"The concept for the set of Banana Shpeel was inspired by the aesthetics of
Vaudeville, the cabarets of the 1930s and German Expressionist cinema. We wanted to
achieve a distinctive look that would blend the old with the new. We explored the
dramatic potential of color through the play of light and shadow mixed with bright
primary colors, while showing, through shapes, images and cutouts, the playful side
of director David Shiner’s aesthetic." - Patricia Ruel
Designer Patricia Ruel also explored the dramatic possibilities
of color, and created shadows and light through the use of bold primary colors.
Given the historic nature of the heritage theatres in which the show was to
be presented, it was hard to suspend much of the lighting equipment from the
ceiling, and the backstage area offered very little space for storing scenery
and props. To escape these constraints, the color changes are made with a huge, thin,
lightbox screen positioned at the back of the stage. To create different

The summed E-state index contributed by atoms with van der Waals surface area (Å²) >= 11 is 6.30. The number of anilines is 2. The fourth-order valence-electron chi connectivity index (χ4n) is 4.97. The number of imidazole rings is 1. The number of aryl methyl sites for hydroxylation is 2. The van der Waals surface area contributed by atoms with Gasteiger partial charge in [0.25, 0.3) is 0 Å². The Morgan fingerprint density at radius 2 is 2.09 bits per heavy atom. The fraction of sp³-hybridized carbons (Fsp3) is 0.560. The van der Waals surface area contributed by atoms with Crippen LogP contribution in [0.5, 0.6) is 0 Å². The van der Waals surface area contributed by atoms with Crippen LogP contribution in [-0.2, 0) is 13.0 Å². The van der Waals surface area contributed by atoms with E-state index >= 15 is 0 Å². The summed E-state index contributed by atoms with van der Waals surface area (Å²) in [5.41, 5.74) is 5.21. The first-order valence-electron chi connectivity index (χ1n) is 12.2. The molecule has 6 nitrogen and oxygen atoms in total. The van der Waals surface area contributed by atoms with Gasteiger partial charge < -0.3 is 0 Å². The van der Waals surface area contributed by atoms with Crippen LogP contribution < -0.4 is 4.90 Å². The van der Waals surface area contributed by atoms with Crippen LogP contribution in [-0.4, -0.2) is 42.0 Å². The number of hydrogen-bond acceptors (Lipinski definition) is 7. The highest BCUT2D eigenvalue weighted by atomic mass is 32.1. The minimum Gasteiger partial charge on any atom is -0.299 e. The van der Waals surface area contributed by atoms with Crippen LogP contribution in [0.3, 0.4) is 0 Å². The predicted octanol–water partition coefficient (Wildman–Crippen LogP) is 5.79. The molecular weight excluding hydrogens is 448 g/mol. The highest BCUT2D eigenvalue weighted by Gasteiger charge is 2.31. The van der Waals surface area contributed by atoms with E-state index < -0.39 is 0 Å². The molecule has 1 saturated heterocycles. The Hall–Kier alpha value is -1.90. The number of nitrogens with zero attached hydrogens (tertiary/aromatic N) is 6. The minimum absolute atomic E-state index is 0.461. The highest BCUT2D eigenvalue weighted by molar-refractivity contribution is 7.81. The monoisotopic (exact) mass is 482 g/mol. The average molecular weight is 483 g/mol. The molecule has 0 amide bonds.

levels on the stage floor, Patricia Ruel designed a large moveable modular
unit with a high-gloss surface to reflect the colors of the costumes and the
screen. To maximize space in the wings without restricting the size of the
props Patricia opted for a two-dimensional approach to certain elements.
Flat, sometimes folding, props reinforce the impression of a world of
illusion and visual trickery.
Selected set elements and props
- To evoke the world of illusion in which Schmelky evolves, and at the same time
create an atmosphere that is both surreal and fun, many of the set elements were
made as flats. The use of photocopy textures in a modern interpretation of black
and white photography adds to this environment of visual trickery.
- Shapes such as the moon and the heart, and cutouts of some of the set
elements and props, illustrate the playful side of director David Shiner’s
- In the evil producer Schmelky’s scene as a magician surrounded by paper
tigers, revue dancers and transvestites, the magic boxes on both sides of the
stage are inspired by the glitzy carnivals of yesteryear.
- Light plays an important part in the set elements: the enormous stage curtain
is pierced with tiny holes that give the impression of a starry sky in a pattern
that evokes the 1930s.
- For the set to integrate easily from one theatre to the next, the scenery is
designed to enter and exit on the flies typically found in traditional
- The musicians are revealed from time to time as silhouettes against a stormy
sky projected on the lightbox. Their art nouveau style bandstand is made of